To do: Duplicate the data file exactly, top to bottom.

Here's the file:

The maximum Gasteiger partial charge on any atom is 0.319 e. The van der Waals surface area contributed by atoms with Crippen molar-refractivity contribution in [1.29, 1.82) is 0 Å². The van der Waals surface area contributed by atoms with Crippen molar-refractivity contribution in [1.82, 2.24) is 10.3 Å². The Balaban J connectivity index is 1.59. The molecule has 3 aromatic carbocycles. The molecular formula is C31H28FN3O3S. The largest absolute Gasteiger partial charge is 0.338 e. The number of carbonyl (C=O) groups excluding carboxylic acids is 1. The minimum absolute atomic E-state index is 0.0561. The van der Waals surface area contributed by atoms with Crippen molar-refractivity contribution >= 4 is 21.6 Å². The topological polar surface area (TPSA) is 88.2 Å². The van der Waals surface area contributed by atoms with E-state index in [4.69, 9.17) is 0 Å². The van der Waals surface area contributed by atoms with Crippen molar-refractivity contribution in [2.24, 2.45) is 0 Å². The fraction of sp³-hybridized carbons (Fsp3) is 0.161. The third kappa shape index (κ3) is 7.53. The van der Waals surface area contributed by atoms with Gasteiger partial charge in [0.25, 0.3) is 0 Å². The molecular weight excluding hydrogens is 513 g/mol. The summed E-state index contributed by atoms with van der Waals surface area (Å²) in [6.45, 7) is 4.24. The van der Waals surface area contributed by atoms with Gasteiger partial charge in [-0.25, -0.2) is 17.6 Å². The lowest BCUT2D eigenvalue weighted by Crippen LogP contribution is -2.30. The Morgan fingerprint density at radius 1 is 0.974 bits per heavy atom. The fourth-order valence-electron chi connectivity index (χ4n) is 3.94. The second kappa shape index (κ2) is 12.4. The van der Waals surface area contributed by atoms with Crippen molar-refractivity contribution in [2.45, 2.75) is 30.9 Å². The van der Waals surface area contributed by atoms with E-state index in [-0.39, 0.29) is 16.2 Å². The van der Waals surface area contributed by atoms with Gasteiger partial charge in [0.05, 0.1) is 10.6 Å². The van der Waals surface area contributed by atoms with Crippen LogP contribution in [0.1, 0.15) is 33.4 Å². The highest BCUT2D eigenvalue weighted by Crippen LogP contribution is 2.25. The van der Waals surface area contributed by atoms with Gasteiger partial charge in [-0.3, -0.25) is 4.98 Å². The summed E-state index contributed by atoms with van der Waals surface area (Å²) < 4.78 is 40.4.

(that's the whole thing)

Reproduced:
The maximum Gasteiger partial charge on any atom is 0.319 e. The van der Waals surface area contributed by atoms with Crippen molar-refractivity contribution in [1.29, 1.82) is 0 Å². The van der Waals surface area contributed by atoms with Crippen molar-refractivity contribution in [1.82, 2.24) is 10.3 Å². The Balaban J connectivity index is 1.59. The molecule has 3 aromatic carbocycles. The molecular formula is C31H28FN3O3S. The largest absolute Gasteiger partial charge is 0.338 e. The number of carbonyl (C=O) groups excluding carboxylic acids is 1. The minimum absolute atomic E-state index is 0.0561. The van der Waals surface area contributed by atoms with Crippen molar-refractivity contribution >= 4 is 21.6 Å². The topological polar surface area (TPSA) is 88.2 Å². The van der Waals surface area contributed by atoms with E-state index in [4.69, 9.17) is 0 Å². The van der Waals surface area contributed by atoms with Crippen molar-refractivity contribution in [2.24, 2.45) is 0 Å². The fraction of sp³-hybridized carbons (Fsp3) is 0.161. The third kappa shape index (κ3) is 7.53. The van der Waals surface area contributed by atoms with Gasteiger partial charge in [0.25, 0.3) is 0 Å². The molecular weight excluding hydrogens is 513 g/mol. The summed E-state index contributed by atoms with van der Waals surface area (Å²) in [6.45, 7) is 4.24. The van der Waals surface area contributed by atoms with Gasteiger partial charge in [-0.25, -0.2) is 17.6 Å². The lowest BCUT2D eigenvalue weighted by Crippen LogP contribution is -2.30. The Morgan fingerprint density at radius 1 is 0.974 bits per heavy atom. The fourth-order valence-electron chi connectivity index (χ4n) is 3.94. The second kappa shape index (κ2) is 12.4. The van der Waals surface area contributed by atoms with Crippen molar-refractivity contribution in [2.45, 2.75) is 30.9 Å². The van der Waals surface area contributed by atoms with E-state index in [-0.39, 0.29) is 16.2 Å². The van der Waals surface area contributed by atoms with Gasteiger partial charge in [0.05, 0.1) is 10.6 Å². The van der Waals surface area contributed by atoms with Crippen LogP contribution in [0.1, 0.15) is 33.4 Å². The highest BCUT2D eigenvalue weighted by Crippen LogP contribution is 2.25. The van der Waals surface area contributed by atoms with Gasteiger partial charge in [-0.3, -0.25) is 4.98 Å². The summed E-state index contributed by atoms with van der Waals surface area (Å²) < 4.78 is 40.4.